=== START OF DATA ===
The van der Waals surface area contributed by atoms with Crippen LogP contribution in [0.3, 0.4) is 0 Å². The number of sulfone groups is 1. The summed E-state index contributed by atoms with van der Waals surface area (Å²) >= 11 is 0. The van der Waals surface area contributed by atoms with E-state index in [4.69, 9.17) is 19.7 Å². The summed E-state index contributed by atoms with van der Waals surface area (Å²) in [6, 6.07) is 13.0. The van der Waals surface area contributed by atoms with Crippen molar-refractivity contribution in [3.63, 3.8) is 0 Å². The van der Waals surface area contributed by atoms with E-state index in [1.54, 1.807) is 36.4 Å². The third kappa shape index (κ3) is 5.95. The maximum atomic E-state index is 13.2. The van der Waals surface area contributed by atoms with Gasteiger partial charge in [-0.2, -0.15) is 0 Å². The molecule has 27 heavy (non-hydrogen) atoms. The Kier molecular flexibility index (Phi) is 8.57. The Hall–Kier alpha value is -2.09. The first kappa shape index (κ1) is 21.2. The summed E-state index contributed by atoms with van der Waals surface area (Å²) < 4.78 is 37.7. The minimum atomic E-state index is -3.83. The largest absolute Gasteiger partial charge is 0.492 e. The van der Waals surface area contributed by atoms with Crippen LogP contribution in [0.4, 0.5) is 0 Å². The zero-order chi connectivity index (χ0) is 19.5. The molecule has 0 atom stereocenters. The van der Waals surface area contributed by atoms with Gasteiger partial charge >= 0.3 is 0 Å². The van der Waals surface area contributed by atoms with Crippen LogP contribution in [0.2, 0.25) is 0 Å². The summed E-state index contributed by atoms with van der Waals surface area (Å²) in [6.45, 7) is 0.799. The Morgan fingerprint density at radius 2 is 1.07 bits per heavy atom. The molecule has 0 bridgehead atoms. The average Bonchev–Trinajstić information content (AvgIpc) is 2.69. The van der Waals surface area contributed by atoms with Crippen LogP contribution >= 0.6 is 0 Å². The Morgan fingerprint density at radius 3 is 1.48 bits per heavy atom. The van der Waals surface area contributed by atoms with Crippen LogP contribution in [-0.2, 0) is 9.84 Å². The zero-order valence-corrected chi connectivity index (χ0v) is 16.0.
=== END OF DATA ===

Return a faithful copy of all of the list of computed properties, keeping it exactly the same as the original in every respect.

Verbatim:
The van der Waals surface area contributed by atoms with Crippen LogP contribution in [0.3, 0.4) is 0 Å². The number of sulfone groups is 1. The summed E-state index contributed by atoms with van der Waals surface area (Å²) >= 11 is 0. The van der Waals surface area contributed by atoms with E-state index in [4.69, 9.17) is 19.7 Å². The summed E-state index contributed by atoms with van der Waals surface area (Å²) in [6, 6.07) is 13.0. The van der Waals surface area contributed by atoms with Crippen molar-refractivity contribution in [3.63, 3.8) is 0 Å². The van der Waals surface area contributed by atoms with E-state index in [1.54, 1.807) is 36.4 Å². The third kappa shape index (κ3) is 5.95. The maximum atomic E-state index is 13.2. The van der Waals surface area contributed by atoms with Gasteiger partial charge in [-0.2, -0.15) is 0 Å². The molecule has 27 heavy (non-hydrogen) atoms. The Kier molecular flexibility index (Phi) is 8.57. The Hall–Kier alpha value is -2.09. The first kappa shape index (κ1) is 21.2. The summed E-state index contributed by atoms with van der Waals surface area (Å²) < 4.78 is 37.7. The minimum atomic E-state index is -3.83. The largest absolute Gasteiger partial charge is 0.492 e. The van der Waals surface area contributed by atoms with Crippen LogP contribution in [0.4, 0.5) is 0 Å². The zero-order chi connectivity index (χ0) is 19.5. The molecule has 0 atom stereocenters. The van der Waals surface area contributed by atoms with Gasteiger partial charge >= 0.3 is 0 Å². The van der Waals surface area contributed by atoms with Crippen LogP contribution in [0.2, 0.25) is 0 Å². The summed E-state index contributed by atoms with van der Waals surface area (Å²) in [6.45, 7) is 0.799. The Morgan fingerprint density at radius 2 is 1.07 bits per heavy atom. The molecule has 0 bridgehead atoms. The average Bonchev–Trinajstić information content (AvgIpc) is 2.69. The van der Waals surface area contributed by atoms with Crippen LogP contribution >= 0.6 is 0 Å². The Morgan fingerprint density at radius 3 is 1.48 bits per heavy atom. The van der Waals surface area contributed by atoms with Crippen LogP contribution in [-0.2, 0) is 9.84 Å². The zero-order valence-corrected chi connectivity index (χ0v) is 16.0.